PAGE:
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The British Isles

The British Isles is a traditional term used to identify the group of islands of the northwest coast of Europe consisting of two large islands – Great Britain and Ireland, and the many smaller adjacent islands. These islands form a total area of 315,134 km2 (121,674 square miles). The Ireland is made up of the Republic of Ireland and Northern Ireland. The United Kingdom is made up of England, Wales, Scotland and Northern Ireland. Great Britain consists of England, Scotland and Wales and doesn’t include Northern Ireland.

Britain is comparatively small, but there is hardly a country in the world where such a variety of scenery can be found in so small a compass. There are wild desolate mountains in the northern Highlands of Scotland – the home of the deer and the eagles – which are as lonely as any in Norway. There are flat tulip fields round the Fens – a blaze of colour in spring, that would make you think you were in Holland.

The North Sea and the English Channel separate the British Isles from European continent. The Atlantic Ocean and the Irish Sea wash the western coast of Great Britain.

The seas round the British Isles are shallow.

On the north-west the coasts are broken by high rocky. This is especially noticeable in north-west Scotland, where you have long winding inlets, called “lochs”, and a grate many islands.

In Scotland you have three distinct regions. There are, firstly, the Highlands, and then there is the central plain or Lowlands. Finally there are the southern uplands, “the Scott country” with their gently rounded hills where the sheep wander. Here there are more sheep to the square mile than anywhere in the British Isles.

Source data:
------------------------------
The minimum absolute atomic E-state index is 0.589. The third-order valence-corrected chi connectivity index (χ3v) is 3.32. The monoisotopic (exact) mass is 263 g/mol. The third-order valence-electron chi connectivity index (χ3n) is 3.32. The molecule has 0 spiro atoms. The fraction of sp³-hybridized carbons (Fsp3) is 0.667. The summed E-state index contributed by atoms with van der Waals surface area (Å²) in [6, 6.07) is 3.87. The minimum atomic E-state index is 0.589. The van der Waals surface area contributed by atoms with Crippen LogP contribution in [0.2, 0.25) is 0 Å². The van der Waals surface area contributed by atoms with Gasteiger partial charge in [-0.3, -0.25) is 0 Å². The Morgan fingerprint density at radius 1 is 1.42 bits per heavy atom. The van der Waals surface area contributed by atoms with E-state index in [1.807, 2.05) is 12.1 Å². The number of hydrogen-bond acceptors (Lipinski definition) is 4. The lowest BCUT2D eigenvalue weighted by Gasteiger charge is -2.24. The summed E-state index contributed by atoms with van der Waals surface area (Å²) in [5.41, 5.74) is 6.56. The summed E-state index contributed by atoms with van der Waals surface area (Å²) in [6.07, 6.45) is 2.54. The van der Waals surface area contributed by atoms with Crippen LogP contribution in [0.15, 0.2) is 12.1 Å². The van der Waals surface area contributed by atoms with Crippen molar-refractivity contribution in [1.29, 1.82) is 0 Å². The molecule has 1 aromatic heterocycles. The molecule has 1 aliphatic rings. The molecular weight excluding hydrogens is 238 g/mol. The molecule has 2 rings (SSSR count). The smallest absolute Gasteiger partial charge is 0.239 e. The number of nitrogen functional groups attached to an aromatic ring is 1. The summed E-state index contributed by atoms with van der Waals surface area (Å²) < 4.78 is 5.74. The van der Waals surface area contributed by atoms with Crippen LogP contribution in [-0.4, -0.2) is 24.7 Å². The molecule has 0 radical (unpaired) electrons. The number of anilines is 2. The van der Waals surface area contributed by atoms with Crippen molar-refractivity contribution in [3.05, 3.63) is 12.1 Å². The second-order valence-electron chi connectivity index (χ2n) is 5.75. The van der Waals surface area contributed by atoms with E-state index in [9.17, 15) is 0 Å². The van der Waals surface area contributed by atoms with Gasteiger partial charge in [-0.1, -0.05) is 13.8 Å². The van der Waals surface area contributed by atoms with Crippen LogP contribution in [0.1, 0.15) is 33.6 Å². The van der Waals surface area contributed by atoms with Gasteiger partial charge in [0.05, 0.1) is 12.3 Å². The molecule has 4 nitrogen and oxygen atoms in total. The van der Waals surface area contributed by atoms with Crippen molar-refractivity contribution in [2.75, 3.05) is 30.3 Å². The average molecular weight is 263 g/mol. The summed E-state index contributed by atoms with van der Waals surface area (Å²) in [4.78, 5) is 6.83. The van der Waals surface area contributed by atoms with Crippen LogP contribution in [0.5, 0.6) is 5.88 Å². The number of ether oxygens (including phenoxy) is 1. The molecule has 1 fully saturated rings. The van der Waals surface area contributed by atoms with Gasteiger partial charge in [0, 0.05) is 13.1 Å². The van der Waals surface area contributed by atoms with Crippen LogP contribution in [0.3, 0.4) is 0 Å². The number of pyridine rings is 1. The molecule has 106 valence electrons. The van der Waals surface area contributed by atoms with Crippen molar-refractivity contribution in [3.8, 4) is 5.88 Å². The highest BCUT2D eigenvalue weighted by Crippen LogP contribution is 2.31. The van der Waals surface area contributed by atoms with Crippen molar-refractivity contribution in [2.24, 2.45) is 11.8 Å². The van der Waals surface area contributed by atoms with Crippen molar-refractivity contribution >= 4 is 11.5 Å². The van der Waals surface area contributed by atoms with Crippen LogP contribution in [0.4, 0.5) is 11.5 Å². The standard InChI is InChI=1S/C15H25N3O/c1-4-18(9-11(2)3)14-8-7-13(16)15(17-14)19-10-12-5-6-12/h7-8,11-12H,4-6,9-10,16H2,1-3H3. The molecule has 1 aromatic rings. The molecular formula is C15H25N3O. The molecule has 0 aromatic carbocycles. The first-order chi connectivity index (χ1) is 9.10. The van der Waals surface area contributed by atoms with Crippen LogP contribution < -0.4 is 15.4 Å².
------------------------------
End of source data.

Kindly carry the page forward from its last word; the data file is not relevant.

In England and Wales all the high land is in the west and northwest. The south-eastern plain reaches the West Coast only at one or two places – at the Bristol Channel and by the mouths of the rivers Dee and Mersey.

In the north you find the Cheviots, separating England from Scotland, the Pennines going down England like a backbone and the Cumbrian Mountains of the Lake District, one of the loveliest (and the wettest) parts of England. In the west is the Cambrian Mountains, which occupies the greater part of Wales.

The south-eastern part of England is a low-lying land with gentle hills and a coast which is regular in outline, sandy or muddy, with occasional chalk cliffs.

The position of the mountains naturally determined the direction and length of the rivers, and the longest rivers, except the Severn and Clyde, flow into the North Sea, and even the Severn flaws eastward or south-east for the greater part of it.

The rivers in Britain are of no great value as waterways – the longest, the Thames, is a little over 200 miles – and few of them are navigable except near the mouth for anything but the smaller vassels.

The climate of Britain is temperate, and although variations are noticeable, the country does not usually experience any extremes of heat or cold. The British never know what their weather is going to be like for two days running. Winter weather can be cloudy, damp and warm, sunny with frost and snow, or frosty and foggy. Summer weather can be chilly and damp, or hot and sticky, or, on a few glorious days each year, brilliantly sunny and warm with a flawless blue sky.

*Sources: "The British Isles" by C. E. Eckersley & Internet

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